The Gutenberg WordPress editor is an important developing ui for the WordPress platform and ecosystem. So how can you contribute?Gutenberg is the future of WordPress, but you don’t need to be a developer to help shape it. So how do you contribute without code?

As a WordPress Engineer and part of the team behind GiveWP, I’ve been closely following the development of the new Gutenberg editor. While I write code in the WordPress ecosystem every day, my contributions to Gutenberg thus far have been decidedly code-free, as I’ve instead focused on testing and leaving feedback in the project’s GitHub repository.

In open-source software, providing feedback without execution is often interpreted as laziness or entitlement, but when done with respect and the right intentions, feedback can be just as valuable as the code that results.

Contribution vs. Execution

In sports and in many other aspects of life, the concept of affecting change without executing change is accepted without question. Whenever we credit coaches, teachers, or family members for our success, we are acknowledging that their intangible contributions played a vital role in our outcome.

For example, nobody doubts the contributions of Pittsburgh Steelers coach Chuck Noll even though he never played a snap of football during his four Super Bowl-winning seasons. Of course the coach’s strategy, foresight, experience, and motivational ability had a clear impact on the team’s success. He contributed without executing.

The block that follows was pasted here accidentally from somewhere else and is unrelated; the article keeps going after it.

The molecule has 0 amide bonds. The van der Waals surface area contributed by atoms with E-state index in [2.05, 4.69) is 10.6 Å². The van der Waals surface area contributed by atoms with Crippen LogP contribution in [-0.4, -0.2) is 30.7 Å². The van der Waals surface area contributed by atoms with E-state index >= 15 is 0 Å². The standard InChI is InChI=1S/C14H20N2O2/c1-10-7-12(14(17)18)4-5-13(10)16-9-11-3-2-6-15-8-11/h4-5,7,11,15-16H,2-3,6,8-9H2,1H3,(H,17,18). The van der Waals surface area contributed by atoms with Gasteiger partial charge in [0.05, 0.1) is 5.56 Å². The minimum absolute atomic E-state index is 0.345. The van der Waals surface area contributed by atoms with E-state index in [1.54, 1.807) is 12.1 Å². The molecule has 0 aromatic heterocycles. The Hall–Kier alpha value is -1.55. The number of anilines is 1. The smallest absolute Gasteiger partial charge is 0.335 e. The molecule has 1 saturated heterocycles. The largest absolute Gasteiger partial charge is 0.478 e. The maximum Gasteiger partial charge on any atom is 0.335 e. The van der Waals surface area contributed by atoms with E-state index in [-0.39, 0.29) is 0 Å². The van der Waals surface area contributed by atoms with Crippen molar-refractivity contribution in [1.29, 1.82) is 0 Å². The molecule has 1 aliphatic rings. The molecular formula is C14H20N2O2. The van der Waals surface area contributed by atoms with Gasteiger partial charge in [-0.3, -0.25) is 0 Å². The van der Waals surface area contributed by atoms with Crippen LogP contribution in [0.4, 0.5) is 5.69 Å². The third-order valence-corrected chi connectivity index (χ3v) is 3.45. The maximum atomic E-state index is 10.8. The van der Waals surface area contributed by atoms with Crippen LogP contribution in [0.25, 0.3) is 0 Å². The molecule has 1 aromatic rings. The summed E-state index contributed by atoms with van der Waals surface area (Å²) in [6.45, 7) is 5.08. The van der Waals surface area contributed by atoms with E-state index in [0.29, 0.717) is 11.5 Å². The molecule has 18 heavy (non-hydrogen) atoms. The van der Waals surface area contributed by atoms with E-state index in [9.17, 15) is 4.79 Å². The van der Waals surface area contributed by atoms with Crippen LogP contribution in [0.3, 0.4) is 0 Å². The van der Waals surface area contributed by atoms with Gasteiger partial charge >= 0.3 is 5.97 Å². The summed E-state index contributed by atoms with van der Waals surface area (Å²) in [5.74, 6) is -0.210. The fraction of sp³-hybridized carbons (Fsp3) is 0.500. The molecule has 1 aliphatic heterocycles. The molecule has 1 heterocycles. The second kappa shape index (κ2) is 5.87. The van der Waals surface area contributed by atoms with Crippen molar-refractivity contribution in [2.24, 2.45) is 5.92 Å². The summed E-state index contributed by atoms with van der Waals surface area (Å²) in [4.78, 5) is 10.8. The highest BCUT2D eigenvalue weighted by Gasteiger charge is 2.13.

Sadly, when it comes to software development, we often limit our definition of contribution strictly to code-related activity. Too often the amount of code committed to large projects like Gutenberg is used to evaluate the worth of an individual. While code contributions are obviously essential to the success of a project, so too are the conceptual contributions that shape how and why the code is written in the first place.

(Not) Representing the Opposition

In a recent conversation about Gutenberg with my friends Matt Cromwell and Josh Pollock, I took on the role of “The Opposition.” I suppose I earned this title when my opposing views on Gutenberg’s meta box support found their way onto WP Tavern. While it’s true that I have strong opinions on the subject, I care much more about the wellbeing of the community — the Humanity of WordPress — that I remember Rich Robinkoff describing at my first-ever WordCamp.

Opposing views provide a necessary system of checks and balances in open-source projects, but the success of this system relies on a spirit of collaboration, not merely criticism. If my feedback has had any impact on the project, then I credit it to a conscious effort to respond passionately while never losing sight of the humanity behind the screen.

The Right to React

Like many developers, I’m still in the process of learning JavaScript deeply, which means I haven’t yet had the opportunity (read: confidence) to commit a pull request to Gutenberg. A lack of time, coding ability, and confidence are common barriers that hold otherwise capable people back from contributing to WordPress every day. It certainly held me back, that is, until I realized that I have more to offer than ones and zeros.